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State building reopens as apartments

| Friday, May 25, 2012, 7:52 p.m.
The former State Office Building in Pittsburgh is now the River Vue apartments.
Heidi Murrin  Pittsburgh Tribune-Review
The former State Office Building in Pittsburgh is now the River Vue apartments. Heidi Murrin Pittsburgh Tribune-Review
A one-bedroom model unit.
Heidi Murrin  Pittsburgh Tribune-Review
A one-bedroom model unit. Heidi Murrin Pittsburgh Tribune-Review
Niki Beehner, her finace Tom Combs and her father Stephen put things into the couple's new apartment.
Heidi Murrin  Pittsburgh Tribune-Review
Niki Beehner, her finace Tom Combs and her father Stephen put things into the couple's new apartment. Heidi Murrin Pittsburgh Tribune-Review

It's River Vue now.

The former State Office Building, a 16-story structure that once housed scores of drab, crowded office cubicles, began a new life on Friday as tenants began moving into the renovated building dubbed River Vue Apartments.

Tom Combs and fiancee Niki Beehner were the first tenants to claim their keys yesterday afternoon.

Combs, 31, a Greensburg native, has lived in Victorian-era houses in Shadyside for the past four years. He said he and Beehner are thrilled with their contemporary, one-bedroom apartment. They are even considering getting a dog because River Vue is "pet-friendly."

"I'm really excited to be here. The Downtown scene is getting a lot better, and this is great. Point State Park is my front yard, and Market Square being close by was a big selling point," Combs said.

"I can walk to baseball games. I can walk to football games. I literally can't think of a better place to be in the city," he said, gazing out at the park through the 5 12-foot-tall windows that span the living room wall of the apartment.

River Vue Manager Krissy Presutti of Lincoln Eastern Management Corp. said 88 units have been leased. About 45 tenants are expected to move in between now and the end of June, with others to follow throughout the summer.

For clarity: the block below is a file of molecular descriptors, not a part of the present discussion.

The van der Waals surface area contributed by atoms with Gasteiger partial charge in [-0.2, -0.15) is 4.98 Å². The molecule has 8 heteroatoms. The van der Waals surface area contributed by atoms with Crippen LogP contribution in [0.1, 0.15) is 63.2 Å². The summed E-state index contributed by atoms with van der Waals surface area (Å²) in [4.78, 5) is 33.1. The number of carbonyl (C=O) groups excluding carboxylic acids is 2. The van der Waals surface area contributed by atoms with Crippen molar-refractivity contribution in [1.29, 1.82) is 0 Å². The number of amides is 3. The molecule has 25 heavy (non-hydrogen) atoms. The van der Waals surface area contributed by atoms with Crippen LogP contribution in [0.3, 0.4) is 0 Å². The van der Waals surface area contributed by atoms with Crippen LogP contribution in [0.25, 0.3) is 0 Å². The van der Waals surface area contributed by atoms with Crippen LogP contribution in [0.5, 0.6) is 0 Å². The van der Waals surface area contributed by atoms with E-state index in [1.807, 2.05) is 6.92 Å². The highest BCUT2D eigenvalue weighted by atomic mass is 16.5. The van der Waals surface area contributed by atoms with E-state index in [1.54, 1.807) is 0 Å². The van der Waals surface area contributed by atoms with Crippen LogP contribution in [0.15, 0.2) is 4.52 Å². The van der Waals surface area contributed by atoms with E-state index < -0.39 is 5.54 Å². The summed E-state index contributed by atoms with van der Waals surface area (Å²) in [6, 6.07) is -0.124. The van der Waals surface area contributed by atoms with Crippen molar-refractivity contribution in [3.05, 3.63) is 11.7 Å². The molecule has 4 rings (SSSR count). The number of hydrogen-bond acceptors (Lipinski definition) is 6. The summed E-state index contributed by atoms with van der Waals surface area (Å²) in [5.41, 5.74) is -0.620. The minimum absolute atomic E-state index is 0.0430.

Rents range from $1,050 a month for a studio apartment to $5,500 a month for a three-bedroom, 2 12-bath, 3,000-square-foot apartment on the 15th and 16th floors.

Tenants will be moving into floors two through six this summer as work continues on the upper-floor units, Presutti said.

Millcraft Industries of Washington, which purchased the building from the state in 2010 for $4.6 million, has spent two years and $45.5 million transforming the dreary, asbestos-laden, 57-year-old office building into 218 apartments featuring amenities including granite kitchen countertops and stainless-steel appliances.

The basement and part of the first floor have been equipped as a parking garage, with 24-hour valet parking for $190 a month. The other half of the first floor facing Liberty Avenue is being renovated for Stone Neapolitan Pizza, a restaurant that will feature patio dining in warm weather.

The 5 12-foot-tall windows that offer views of Point State Park on one side of the building and a plaza garden and Fifth Avenue Place on the opposite side are among the only holdovers from the State Office Building, Presutti said. Although the foot-wide windowsills and interior blinds are new, the windows still crank open about 8 inches for those with a hankering for evening breezes.

State Auditor General Jack Wagner criticized the sale of the building as a bad deal for taxpayers but the Pennsylvania Department of General Services insisted that it would save the state $14 million over 20 years to sell the building and rent office space throughout the city rather than spend the $65 million that officials estimated it would cost to renovate it as an office building.

Millcraft officials said taxpayers would benefit because the building is being returned to the tax rolls.

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